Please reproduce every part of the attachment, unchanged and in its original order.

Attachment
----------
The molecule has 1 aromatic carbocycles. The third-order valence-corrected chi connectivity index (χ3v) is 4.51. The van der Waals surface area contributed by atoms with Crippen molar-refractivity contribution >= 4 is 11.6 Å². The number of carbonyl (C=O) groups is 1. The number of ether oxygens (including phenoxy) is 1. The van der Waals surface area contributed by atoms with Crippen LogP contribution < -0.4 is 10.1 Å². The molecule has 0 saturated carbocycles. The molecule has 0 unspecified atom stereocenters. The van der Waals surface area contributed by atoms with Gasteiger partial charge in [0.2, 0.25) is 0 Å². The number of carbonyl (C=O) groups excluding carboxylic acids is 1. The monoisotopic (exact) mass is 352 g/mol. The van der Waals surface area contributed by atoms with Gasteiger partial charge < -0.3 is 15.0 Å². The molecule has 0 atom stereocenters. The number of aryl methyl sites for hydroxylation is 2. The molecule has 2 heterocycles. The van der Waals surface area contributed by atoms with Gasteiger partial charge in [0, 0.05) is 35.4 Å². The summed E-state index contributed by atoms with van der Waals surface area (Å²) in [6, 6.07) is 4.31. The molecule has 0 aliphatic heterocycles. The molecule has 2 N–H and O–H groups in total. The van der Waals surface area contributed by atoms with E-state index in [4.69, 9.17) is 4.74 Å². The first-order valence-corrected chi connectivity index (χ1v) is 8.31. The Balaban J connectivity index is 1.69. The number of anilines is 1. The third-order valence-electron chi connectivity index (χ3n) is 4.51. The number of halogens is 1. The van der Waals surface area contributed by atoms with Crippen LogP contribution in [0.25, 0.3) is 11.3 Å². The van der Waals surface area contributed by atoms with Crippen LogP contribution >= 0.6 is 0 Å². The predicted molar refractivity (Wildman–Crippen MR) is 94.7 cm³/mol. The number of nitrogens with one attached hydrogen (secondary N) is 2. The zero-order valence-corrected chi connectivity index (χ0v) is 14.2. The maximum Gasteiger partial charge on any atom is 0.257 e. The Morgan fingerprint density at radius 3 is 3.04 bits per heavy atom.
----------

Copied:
The molecule has 1 aromatic carbocycles. The third-order valence-corrected chi connectivity index (χ3v) is 4.51. The van der Waals surface area contributed by atoms with Crippen molar-refractivity contribution >= 4 is 11.6 Å². The number of carbonyl (C=O) groups is 1. The number of ether oxygens (including phenoxy) is 1. The van der Waals surface area contributed by atoms with Crippen LogP contribution < -0.4 is 10.1 Å². The molecule has 0 saturated carbocycles. The molecule has 0 unspecified atom stereocenters. The van der Waals surface area contributed by atoms with Gasteiger partial charge in [0.2, 0.25) is 0 Å². The number of carbonyl (C=O) groups excluding carboxylic acids is 1. The monoisotopic (exact) mass is 352 g/mol. The van der Waals surface area contributed by atoms with Gasteiger partial charge < -0.3 is 15.0 Å². The molecule has 0 atom stereocenters. The number of aryl methyl sites for hydroxylation is 2. The molecule has 2 heterocycles. The van der Waals surface area contributed by atoms with Gasteiger partial charge in [0, 0.05) is 35.4 Å². The summed E-state index contributed by atoms with van der Waals surface area (Å²) in [6, 6.07) is 4.31. The molecule has 0 aliphatic heterocycles. The molecule has 2 N–H and O–H groups in total. The van der Waals surface area contributed by atoms with E-state index in [4.69, 9.17) is 4.74 Å². The first-order valence-corrected chi connectivity index (χ1v) is 8.31. The Balaban J connectivity index is 1.69. The number of anilines is 1. The third-order valence-electron chi connectivity index (χ3n) is 4.51. The number of halogens is 1. The van der Waals surface area contributed by atoms with Crippen LogP contribution in [0.25, 0.3) is 11.3 Å². The van der Waals surface area contributed by atoms with Crippen LogP contribution >= 0.6 is 0 Å². The predicted molar refractivity (Wildman–Crippen MR) is 94.7 cm³/mol. The number of nitrogens with one attached hydrogen (secondary N) is 2. The zero-order valence-corrected chi connectivity index (χ0v) is 14.2. The maximum Gasteiger partial charge on any atom is 0.257 e. The Morgan fingerprint density at radius 3 is 3.04 bits per heavy atom.